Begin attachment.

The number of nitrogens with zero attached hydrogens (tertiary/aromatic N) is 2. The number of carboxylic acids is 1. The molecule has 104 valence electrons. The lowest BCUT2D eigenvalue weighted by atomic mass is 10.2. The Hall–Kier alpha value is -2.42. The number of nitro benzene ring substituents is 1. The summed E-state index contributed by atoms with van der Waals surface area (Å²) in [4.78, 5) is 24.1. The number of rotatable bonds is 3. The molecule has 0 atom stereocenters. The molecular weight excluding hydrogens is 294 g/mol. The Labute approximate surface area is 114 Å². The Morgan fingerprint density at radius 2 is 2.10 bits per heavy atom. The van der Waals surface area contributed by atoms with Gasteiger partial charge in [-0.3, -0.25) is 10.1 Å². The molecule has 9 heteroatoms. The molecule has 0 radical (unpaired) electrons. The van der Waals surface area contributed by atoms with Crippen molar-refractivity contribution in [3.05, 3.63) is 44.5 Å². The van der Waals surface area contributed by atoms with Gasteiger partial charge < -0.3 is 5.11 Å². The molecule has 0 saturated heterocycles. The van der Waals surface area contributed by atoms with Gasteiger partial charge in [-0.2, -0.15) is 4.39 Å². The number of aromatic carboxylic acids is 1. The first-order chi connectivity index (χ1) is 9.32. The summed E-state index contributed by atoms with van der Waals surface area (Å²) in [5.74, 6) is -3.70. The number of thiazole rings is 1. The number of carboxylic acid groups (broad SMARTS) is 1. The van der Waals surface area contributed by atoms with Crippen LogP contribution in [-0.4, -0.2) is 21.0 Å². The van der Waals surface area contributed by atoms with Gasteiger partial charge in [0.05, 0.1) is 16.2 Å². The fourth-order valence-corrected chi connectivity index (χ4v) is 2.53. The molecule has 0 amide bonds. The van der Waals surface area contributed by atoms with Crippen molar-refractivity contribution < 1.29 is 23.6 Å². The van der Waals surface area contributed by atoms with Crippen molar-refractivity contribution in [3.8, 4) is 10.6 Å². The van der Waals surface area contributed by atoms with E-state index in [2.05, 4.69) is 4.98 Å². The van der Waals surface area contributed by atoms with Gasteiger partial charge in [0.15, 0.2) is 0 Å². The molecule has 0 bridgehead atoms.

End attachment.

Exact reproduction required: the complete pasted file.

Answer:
The number of nitrogens with zero attached hydrogens (tertiary/aromatic N) is 2. The number of carboxylic acids is 1. The molecule has 104 valence electrons. The lowest BCUT2D eigenvalue weighted by atomic mass is 10.2. The Hall–Kier alpha value is -2.42. The number of nitro benzene ring substituents is 1. The summed E-state index contributed by atoms with van der Waals surface area (Å²) in [4.78, 5) is 24.1. The number of rotatable bonds is 3. The molecule has 0 atom stereocenters. The molecular weight excluding hydrogens is 294 g/mol. The Labute approximate surface area is 114 Å². The Morgan fingerprint density at radius 2 is 2.10 bits per heavy atom. The van der Waals surface area contributed by atoms with Gasteiger partial charge in [-0.3, -0.25) is 10.1 Å². The molecule has 9 heteroatoms. The molecule has 0 radical (unpaired) electrons. The van der Waals surface area contributed by atoms with Crippen molar-refractivity contribution in [3.05, 3.63) is 44.5 Å². The van der Waals surface area contributed by atoms with Gasteiger partial charge < -0.3 is 5.11 Å². The molecule has 0 saturated heterocycles. The van der Waals surface area contributed by atoms with Gasteiger partial charge in [-0.2, -0.15) is 4.39 Å². The number of aromatic carboxylic acids is 1. The first-order chi connectivity index (χ1) is 9.32. The summed E-state index contributed by atoms with van der Waals surface area (Å²) in [5.74, 6) is -3.70. The number of thiazole rings is 1. The number of carboxylic acid groups (broad SMARTS) is 1. The van der Waals surface area contributed by atoms with Crippen LogP contribution in [-0.4, -0.2) is 21.0 Å². The van der Waals surface area contributed by atoms with Gasteiger partial charge in [0.05, 0.1) is 16.2 Å². The fourth-order valence-corrected chi connectivity index (χ4v) is 2.53. The molecule has 0 amide bonds. The van der Waals surface area contributed by atoms with Crippen molar-refractivity contribution < 1.29 is 23.6 Å². The van der Waals surface area contributed by atoms with Crippen molar-refractivity contribution in [3.8, 4) is 10.6 Å². The van der Waals surface area contributed by atoms with E-state index in [2.05, 4.69) is 4.98 Å². The van der Waals surface area contributed by atoms with Gasteiger partial charge in [0.15, 0.2) is 0 Å². The molecule has 0 bridgehead atoms.